About 75 people gathered at Albert Kordiak Park in Columbia Heights on Aug. 16 to hear from county and city officials about Highland Lake. They had to sit outside the pavilion at the park because the area under the roof was taped off and could not be entered.
Jeff Perry, Anoka County Parks director, said the posts holding up the large roof were judged to be unsafe because of rotting, but he said the county hopes to fix that problem in the next year. He said the options right now are to replace the footings for $85,000 or get a whole new pavilion for $240,000.
Perry said the county is looking to a grant from the state to improve the park’s trails, pavilion, and bathrooms. The county would pay half the cost.
The timeline for the work to be complete is the fall of 2024, but the pavilion may be dealt with prior to that. Perry said letters of support for the project might help obtain the grant.
Most of group had gathered hoping that something could be done with the lily pads that now cover about 90% of the 15-acre lake.
County officials, however, said the Minnesota Department of Natural Resources controls the fate of the lake, and the state agency is not willing to permit any removal of the vegetation because it is natural.
Columbia Heights Mayor Amáda Márquez Simula said the effort to remove the pads was far from over, and she hoped a citizens group could be formed to lead the way.
Highland Lake occupies about half of the county park, which is the oldest county park in Minnesota, dating back to the early 1960s.
Several county speakers, including Anoka County Commissioner Mandy Meisner, spoke about the park and its future.
Anoka County staffer Mitch Haustein told the group that the lake has storm sewer drainage from 140 surrounding acres. He said the lake does not meet water quality standards at this time, and the storm sewer drainage may be contributing to the increase in the lily pads.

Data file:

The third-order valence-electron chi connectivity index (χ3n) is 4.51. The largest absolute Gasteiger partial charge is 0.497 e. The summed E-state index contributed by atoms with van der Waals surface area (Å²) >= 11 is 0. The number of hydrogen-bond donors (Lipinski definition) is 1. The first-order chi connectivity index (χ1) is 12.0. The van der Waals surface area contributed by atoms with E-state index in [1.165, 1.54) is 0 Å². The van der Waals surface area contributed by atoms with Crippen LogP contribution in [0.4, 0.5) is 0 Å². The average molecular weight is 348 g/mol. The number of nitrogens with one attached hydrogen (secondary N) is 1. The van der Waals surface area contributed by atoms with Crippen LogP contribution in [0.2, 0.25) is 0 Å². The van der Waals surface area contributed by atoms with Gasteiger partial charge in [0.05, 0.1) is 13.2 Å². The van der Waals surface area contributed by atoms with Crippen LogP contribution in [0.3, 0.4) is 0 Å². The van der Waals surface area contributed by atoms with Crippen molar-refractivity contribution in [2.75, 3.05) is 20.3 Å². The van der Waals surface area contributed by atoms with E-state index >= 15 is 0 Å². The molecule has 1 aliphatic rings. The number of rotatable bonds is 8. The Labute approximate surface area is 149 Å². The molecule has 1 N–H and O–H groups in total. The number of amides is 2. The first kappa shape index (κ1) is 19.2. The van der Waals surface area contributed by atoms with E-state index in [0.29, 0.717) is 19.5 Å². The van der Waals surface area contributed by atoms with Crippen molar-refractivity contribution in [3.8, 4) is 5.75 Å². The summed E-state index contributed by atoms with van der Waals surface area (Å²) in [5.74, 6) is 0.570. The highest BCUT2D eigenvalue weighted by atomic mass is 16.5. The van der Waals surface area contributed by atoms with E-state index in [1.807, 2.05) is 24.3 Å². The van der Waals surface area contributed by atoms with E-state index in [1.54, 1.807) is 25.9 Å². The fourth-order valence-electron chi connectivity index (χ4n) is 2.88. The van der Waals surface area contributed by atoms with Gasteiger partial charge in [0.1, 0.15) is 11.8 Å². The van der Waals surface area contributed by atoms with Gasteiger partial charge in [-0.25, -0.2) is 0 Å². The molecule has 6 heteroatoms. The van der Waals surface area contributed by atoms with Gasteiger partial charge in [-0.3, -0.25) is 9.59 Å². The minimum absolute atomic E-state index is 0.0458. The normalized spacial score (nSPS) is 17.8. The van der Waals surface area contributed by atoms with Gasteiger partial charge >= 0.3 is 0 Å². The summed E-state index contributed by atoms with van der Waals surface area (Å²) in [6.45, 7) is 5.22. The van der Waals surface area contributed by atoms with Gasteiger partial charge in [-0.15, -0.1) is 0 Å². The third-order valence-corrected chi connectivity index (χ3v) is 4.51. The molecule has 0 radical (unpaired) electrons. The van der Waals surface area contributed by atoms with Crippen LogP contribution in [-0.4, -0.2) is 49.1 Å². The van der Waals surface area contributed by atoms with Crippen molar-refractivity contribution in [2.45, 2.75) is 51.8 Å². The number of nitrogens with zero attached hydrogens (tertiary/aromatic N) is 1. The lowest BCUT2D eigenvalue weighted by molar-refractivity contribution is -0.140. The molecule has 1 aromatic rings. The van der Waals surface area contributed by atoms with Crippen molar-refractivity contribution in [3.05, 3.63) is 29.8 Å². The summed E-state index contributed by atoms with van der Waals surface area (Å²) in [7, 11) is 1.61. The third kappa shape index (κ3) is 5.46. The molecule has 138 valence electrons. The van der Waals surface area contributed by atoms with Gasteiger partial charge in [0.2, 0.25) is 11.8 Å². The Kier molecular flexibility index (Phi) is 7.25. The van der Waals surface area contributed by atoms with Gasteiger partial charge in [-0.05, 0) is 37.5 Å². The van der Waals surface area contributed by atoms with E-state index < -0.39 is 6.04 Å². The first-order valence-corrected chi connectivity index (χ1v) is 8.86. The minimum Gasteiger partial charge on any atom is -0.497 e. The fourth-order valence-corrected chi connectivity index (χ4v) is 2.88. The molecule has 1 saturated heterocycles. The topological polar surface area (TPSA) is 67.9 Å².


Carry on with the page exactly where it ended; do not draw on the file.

Haustein also noted that the lake’s deepest point now is 3.5 feet. A resident said at one time the lake was eight feet deep.
Quinn Taylor, a natural resources staffer for the county parks, called the lily pads “floating native vegetation” and said the DNR will not permit the removal of native species. He also said a recent survey found a rare pond weed species in Highland Lake.
This past July, 30 geese were removed from the park, and Taylor said there hasn’t been a goose problem since then.
People at the meeting had a chance to sign up for volunteer groups that are eliminating buckthorn from the park. The next effort will be Oct. 7.
Taylor said 20 trees had been planted in the park over the last year to replace the ash trees that are dying. He said the stumps left from the ash that were cut down will be ground soon.
Those in the audience had several comments for the county and city officials. One resident recalled that even a couple of years ago, there were fish in the lake and those fish drew in osprey and eagles to Highland Lake. He said now, with the lily pads, the fish were gone, and most of the turtles and other wildlife were also were gone.
Márquez Simula said Columbia Heights had reached out to the DNR but with no success. “But they are aware of our concerns. Will we stop? Absolutely not. But right now (removing the lily pads) is not their plan for the lake.”
Councilor Connie Buesgens suggested a letter writing campaign to urge the DNR to reconsider.
Márquez Simula asked for core group of about five people to continue to work on the lily pad invasion. She said meetings on the issue will continue.
Almost 90% of Highland Lake’s surface is covered by lily pads. The DNR says they can’t be removed. (Photo by Al Zdon)